The mated modules may be supported for rotation on rollers 46. Typically, an array of three circumferentially spaced rollers is provided near each end of the conveyor body. Additional rollers can be provided as necessary, depending upon the length of the particular conveyor. Axial positioning of the conveyor body is maintained by horizontally disposed rollers 48 at each end of the body, these rollers being circumferentially spaced about the periphery of the body. A flange 50 is attached to the end modules of the conveyor and includes a circular surface 52 which is cooperative with the rollers 48 to maintain the axial position of the rotatable body. A slip seal can be machined or otherwise formed in the outer end of the outermost module. In the illustrated embodiment, the slip seal is in the form of an annular groove 54 into which an end of a feed tube 56 is inserted, and with respect to which the conveyor body is rotatable. The feed tube 56 is typically connected to a hopper 58 into which a product is fed (as shown by the arrow) for conveyance.
The drive assembly 60 includes sheaves 62 carried by and rotatable with a shaft 64 which is supported on bearing blocks 66 and which is driven by a motor (not shown). The shaft 64 is spaced from and parallel to the conveyor body, and each sheave 62 may be in association with a respective conveyor module. V-belts 68 couple the drive sheaves 62 to the conveyor modules and by which power is transmitted to the conveyor body for rotation thereof. In the illustrated embodiment, each of the modules is driven by an associated conveyor belt coupled to the drive assembly. All of the conveyor modules need not be driven, and the driven number will be determined in accordance with the motive force necessary to rotate the conveyor for particular applications.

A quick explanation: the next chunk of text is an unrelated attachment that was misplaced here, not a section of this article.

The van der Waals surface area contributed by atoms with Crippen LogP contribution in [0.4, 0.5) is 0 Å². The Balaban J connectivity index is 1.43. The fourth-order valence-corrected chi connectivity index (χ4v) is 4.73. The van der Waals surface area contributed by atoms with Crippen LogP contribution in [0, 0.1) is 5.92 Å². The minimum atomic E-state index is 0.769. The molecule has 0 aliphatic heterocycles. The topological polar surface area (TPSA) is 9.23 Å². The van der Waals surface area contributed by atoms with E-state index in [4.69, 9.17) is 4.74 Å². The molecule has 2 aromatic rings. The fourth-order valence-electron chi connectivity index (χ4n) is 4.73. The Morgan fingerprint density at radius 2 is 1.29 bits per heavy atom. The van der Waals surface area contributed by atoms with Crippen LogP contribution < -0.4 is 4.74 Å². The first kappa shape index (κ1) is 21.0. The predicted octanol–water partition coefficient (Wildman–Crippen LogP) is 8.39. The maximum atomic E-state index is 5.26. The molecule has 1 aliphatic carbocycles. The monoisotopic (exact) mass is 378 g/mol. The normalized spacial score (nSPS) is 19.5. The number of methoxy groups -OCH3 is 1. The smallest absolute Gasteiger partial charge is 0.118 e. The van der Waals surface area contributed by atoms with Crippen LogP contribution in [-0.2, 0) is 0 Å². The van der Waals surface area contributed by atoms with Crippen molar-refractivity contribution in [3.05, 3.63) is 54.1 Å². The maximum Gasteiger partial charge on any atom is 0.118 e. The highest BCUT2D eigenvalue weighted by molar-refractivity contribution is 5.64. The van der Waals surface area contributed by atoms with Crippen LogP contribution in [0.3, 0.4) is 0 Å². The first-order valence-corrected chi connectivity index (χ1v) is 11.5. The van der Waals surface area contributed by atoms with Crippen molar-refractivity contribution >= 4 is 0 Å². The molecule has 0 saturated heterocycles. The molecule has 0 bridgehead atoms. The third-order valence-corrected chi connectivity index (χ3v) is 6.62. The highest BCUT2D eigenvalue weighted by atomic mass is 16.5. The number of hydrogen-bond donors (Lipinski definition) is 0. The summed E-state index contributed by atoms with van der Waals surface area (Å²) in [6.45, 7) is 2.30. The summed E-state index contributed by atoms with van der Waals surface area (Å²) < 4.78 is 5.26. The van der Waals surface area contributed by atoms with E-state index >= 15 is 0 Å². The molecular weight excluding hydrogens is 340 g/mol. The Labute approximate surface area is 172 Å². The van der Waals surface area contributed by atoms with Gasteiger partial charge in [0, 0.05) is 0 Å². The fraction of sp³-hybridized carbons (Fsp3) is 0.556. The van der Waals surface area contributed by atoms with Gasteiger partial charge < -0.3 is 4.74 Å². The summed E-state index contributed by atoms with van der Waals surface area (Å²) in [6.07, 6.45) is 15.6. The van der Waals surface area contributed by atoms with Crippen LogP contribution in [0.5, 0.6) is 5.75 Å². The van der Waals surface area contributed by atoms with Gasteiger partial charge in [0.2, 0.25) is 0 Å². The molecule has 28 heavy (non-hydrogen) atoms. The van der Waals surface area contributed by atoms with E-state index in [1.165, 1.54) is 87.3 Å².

If the modules of FIGS. 4-6 are employed, the sheaves 28 are operative to engage the V-belts 68 for driving the conveyor. It is appreciated that the conveyor can be driven by other than V-belts. For example, chain sprockets can be formed on or attached to the modules for cooperation with a chain drive.
Another embodiment of the invention is shown in FIGS. 9 and 10 and includes a screw conveyor module having a central tube 70 of cylindrical exterior form, with a non-circular opening therethrough and with a web 72 helically disposed about the central tube. The helical web is slightly less in length than one helical pitch length, as described, and terminates at edges 74 and 76, these edges being adapted to confront corresponding edges of adjacent modules. The opening 78 through the central tube is of non-circular cross-section at end portions 80 and tapers to a non-circular cross-section at a central portion 82. This tapering is slight and is provided as "draft angle" to facilitate removal of the module from axially separable molds. The opening is configured to mate with a non-circular shaft which serves as a tensile member to lock the modules into axial engagement and which also serves as a positive drive shaft for rotation of the conveyor. In the embodiment of FIGS. 9 and 10, the opening is illustrated as hexagonal, although other noncircular shaped openings can be provided in tube 70 for use with a correspondingly shaped shaft to prevent rotation of the engaged modules relative to the shaft.